Song writers want credit and loyalty for inspired film titles
A whole bunch of upcoming films have titles lifted from popular songs, and lyricists are in no mood to take it lightly. Some of these films include Prabhudheva’s Ramaiya Vastavaiya, David Dhawan’s Main Tera Hero, Hrithik and Katrina starrer Bang Bang and Subhash Ghai’s Kaanchi.Updated: Jul 17, 2013 02:36 IST
A whole bunch of upcoming films have titles lifted from popular songs, and lyricists are in no mood to take it lightly. Some of these films include Prabhudheva’s Ramaiya Vastavaiya, David Dhawan’s Main Tera Hero, Hrithik and Katrina starrer Bang Bang and Subhash Ghai’s Kaanchi. While Ramaiya Vastavaiya is taken from a popular song from Shree 420 (1955); Main Tera Hero is taken from the lyrics of the track, Subah Hone Na De, from Desi Boyz (2011).
While experts feel this only shows the lack of originality, song writers say it’s high time the industry gave them due credit and royalty. “Movie dialogues and songs do become the language of the people and strike an instant connect, but I think intellectual property practices in India should be more well-defined. For example, my song, Sasural Genda Phool, later became the title of a TV show, but I didn’t get anything for it or for Masti ki Paathshala (borrowed from his song in Rang De Basanti), also a TV show. “No one seeks permission before using these,” says lyricist Prasoon Joshi.
Song writer Swanand Kirkire agrees. “Lyricists should be given their due because it is their creativity, after all. Kam se kam credit toh milna hi chahiye! The copyright laws and their implementation should be made stronger in India.”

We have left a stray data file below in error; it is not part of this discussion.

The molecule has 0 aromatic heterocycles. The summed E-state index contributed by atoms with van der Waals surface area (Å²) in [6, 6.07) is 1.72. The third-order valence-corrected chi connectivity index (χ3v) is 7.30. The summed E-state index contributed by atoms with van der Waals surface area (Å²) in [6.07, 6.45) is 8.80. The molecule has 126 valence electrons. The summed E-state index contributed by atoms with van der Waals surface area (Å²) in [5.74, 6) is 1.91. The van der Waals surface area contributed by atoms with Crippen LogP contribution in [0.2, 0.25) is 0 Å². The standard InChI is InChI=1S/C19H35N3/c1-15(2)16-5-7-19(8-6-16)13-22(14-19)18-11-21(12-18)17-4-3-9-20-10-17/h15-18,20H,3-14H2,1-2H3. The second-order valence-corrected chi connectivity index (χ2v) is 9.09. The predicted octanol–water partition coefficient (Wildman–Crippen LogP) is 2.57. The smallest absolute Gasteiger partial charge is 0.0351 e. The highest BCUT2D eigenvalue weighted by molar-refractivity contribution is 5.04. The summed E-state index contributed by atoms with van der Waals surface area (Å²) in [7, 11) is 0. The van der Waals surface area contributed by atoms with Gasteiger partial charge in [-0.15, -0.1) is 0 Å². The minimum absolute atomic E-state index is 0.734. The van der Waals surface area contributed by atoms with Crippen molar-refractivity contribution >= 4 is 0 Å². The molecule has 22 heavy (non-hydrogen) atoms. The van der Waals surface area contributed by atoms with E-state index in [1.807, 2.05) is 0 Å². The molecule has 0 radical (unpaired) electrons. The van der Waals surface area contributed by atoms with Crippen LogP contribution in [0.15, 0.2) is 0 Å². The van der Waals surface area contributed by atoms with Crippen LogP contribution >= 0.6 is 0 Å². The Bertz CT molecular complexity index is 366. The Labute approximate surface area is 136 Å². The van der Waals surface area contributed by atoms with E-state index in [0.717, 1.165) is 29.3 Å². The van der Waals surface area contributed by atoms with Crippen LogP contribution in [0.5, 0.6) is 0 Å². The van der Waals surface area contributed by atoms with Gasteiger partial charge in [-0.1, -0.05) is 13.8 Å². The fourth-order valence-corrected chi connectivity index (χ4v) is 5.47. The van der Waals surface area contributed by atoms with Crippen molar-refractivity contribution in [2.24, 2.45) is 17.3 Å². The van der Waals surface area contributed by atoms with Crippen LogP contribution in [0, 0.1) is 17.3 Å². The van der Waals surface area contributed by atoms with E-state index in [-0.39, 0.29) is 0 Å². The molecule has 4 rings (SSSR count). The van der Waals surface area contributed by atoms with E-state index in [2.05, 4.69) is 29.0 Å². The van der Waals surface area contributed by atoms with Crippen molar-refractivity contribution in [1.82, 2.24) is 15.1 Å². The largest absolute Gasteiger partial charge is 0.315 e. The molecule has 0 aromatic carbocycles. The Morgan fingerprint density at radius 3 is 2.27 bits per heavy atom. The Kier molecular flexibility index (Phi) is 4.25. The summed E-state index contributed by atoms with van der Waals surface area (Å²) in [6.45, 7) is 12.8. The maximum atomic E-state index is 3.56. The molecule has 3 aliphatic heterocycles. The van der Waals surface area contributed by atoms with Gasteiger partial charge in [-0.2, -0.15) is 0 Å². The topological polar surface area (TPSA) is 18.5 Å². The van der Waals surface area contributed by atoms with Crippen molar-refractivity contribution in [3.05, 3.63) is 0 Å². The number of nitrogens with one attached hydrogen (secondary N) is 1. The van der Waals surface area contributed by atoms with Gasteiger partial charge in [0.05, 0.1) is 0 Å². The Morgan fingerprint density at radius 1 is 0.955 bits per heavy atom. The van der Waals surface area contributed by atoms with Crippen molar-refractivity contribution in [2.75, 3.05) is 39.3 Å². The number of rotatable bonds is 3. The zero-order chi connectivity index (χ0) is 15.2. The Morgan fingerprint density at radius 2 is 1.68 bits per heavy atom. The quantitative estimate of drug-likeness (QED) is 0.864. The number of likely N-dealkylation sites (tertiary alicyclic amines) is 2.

Filmmakers have a different take. “We only need to register the title with the film association. Aise toh kitne phrases hai, for example, ‘Deewana main deewana’ is a general phrase which can be used as a movie title and is also part of many songs. How many phrases can you copyright?” says a producer, wishing not to be named.
Song: Zamana Bole Bang Bang from Hello (2008), featuring Salman Khan
Upcoming movie: Starring Hrithik Roshan and Katrina Kaif
Main Tera Hero
Song: Subah Hone Na De from Desi Boyz (2011), staring John Abraham and Akshay Kumar
Upcoming movie: Starring Varun Dhawan, Sonam Kapoor and Ileana D’cruz
Song: Ramaiya Vastavaiya from Shree 420 (1955), picturised on Raj Kapoor and Nargis
Upcoming movie: Prabhudheva’s directorial venture, starring Shruti Haasan and Girish Kumar
Song: Kaanchi Re Kaanchi Re from Hare Rama Hare Krishna
Upcoming movie: Subhash Ghai’s film starring Rishi Kapoor, Mithun Chakraborty, Mishti and Kartik Tiwari
Yeh Jawaani Hai Deewani
Song: A Kishore Kumar hit from the 1972 film Jawani Diwani, picturised on Randhir Kapoor
Movie: The recent Ranbir Kapoor and Deepika Padukone blockbuster
Legal expert Tajinder Pal Singh, who has represented AR Rahman, says, “There is a very thin line. If a song is used in a film in the same way that it had been composed, then the copyright has to be given to all the people involved, including the lyricist. But, if there is no direct or indirect reference to the original composition, then the generic phrase has no copyright implications unless it has been registered by the lyricist as a movie title as well.”
First Published: Jul 16, 2013 16:24 IST